Hong Kong media were full of lurid accounts Monday of pigs staggering around with blood pouring from their bodies in Gaoyao and neighboring Yunfu, both in Guangdong Province. Apple, a daily newspaper here, said that up to 80 percent of the pigs had died in the area, that peasants were engaged in panic selling of ailing animals at deep discounts and that pig carcasses were floating down the river.

Medical experts said that the extent of the reported bleeding from the pigs, including bloody skin lesions, did not sound like common symptoms of bird flu, but added that the pig deaths needed to be investigated. Because pigs can be infected with many avian and human influenza viruses, the most popular scientific model for how avian influenza viruses cause pandemics in humans is that human and avian influenza viruses exchange genetic material when they infect a pig at the same time.

The above comments on the swine deaths in Guangdong province are cause for concern. Bleeding under the skin was common in the 1918 pandemic, and bleeding from the mouth has been frequently reported in bird and human H5N1 infections, including clusters in Thailand, Turkey, and Iraq.

Moreover, the only country to report H5N1 to a public database has been China (see list below). Several different strains of H5N1 have been reported in Guangdong province including Fujian, Qinghai, and the sequences from the Shantou geese.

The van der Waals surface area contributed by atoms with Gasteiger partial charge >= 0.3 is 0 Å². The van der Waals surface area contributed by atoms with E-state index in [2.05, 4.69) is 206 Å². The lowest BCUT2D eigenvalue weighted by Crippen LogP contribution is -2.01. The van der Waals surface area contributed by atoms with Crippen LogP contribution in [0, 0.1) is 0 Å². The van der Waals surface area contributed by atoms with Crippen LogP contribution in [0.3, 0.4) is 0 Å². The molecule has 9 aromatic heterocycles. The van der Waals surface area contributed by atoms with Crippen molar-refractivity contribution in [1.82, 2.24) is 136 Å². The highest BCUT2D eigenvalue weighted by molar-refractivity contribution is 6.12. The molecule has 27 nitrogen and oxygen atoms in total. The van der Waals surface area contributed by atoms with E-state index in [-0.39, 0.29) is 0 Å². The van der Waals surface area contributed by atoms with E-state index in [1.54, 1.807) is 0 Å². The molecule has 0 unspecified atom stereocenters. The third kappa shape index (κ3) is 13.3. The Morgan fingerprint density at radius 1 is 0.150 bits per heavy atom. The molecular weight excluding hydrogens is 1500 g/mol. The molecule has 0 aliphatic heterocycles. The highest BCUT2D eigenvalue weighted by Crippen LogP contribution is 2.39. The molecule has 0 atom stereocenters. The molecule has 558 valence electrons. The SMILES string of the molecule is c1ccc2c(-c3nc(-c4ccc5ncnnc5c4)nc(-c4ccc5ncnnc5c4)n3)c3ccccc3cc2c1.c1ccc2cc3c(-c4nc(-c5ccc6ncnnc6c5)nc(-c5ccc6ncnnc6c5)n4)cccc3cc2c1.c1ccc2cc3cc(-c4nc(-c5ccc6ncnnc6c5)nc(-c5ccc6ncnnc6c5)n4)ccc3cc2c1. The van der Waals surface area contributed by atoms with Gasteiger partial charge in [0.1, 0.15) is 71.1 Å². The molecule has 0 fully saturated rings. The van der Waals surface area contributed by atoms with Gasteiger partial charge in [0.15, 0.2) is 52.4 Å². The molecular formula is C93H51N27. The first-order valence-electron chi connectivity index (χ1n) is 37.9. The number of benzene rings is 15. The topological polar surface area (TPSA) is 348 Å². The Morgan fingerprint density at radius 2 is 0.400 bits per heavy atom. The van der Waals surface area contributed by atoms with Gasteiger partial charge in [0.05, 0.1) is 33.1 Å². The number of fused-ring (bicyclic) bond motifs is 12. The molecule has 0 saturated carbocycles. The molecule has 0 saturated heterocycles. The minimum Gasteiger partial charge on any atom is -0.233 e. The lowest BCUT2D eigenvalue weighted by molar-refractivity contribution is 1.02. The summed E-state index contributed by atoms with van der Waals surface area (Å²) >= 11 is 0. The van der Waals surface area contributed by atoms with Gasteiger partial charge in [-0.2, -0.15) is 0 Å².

The co-circulation of distinct strains also offers the opportunity for dual infections and recombination and the recent spread of the disease in swine coincides with increased migration.

It was almost exactly two years ago that the Qinghai stain was reported at Qinghai Lake in central China. The sequences in the Qinghai isolates had links to Shantou isolates.

The large number of dead swine should be investigated aggressively. The outbreak at Qinghai Lake in 2005 signaled a major extension of the geographical reach of H5N1, and intensive testing will be required to rule out H5N1 in these swine deaths. Involvement of H5N1 in these deaths would be a significant event in the evolution of H5N1, which is becoming increasingly complex as its geographical reach continues to spread.

A detailed investigation into the etiology of these swine deaths would be useful.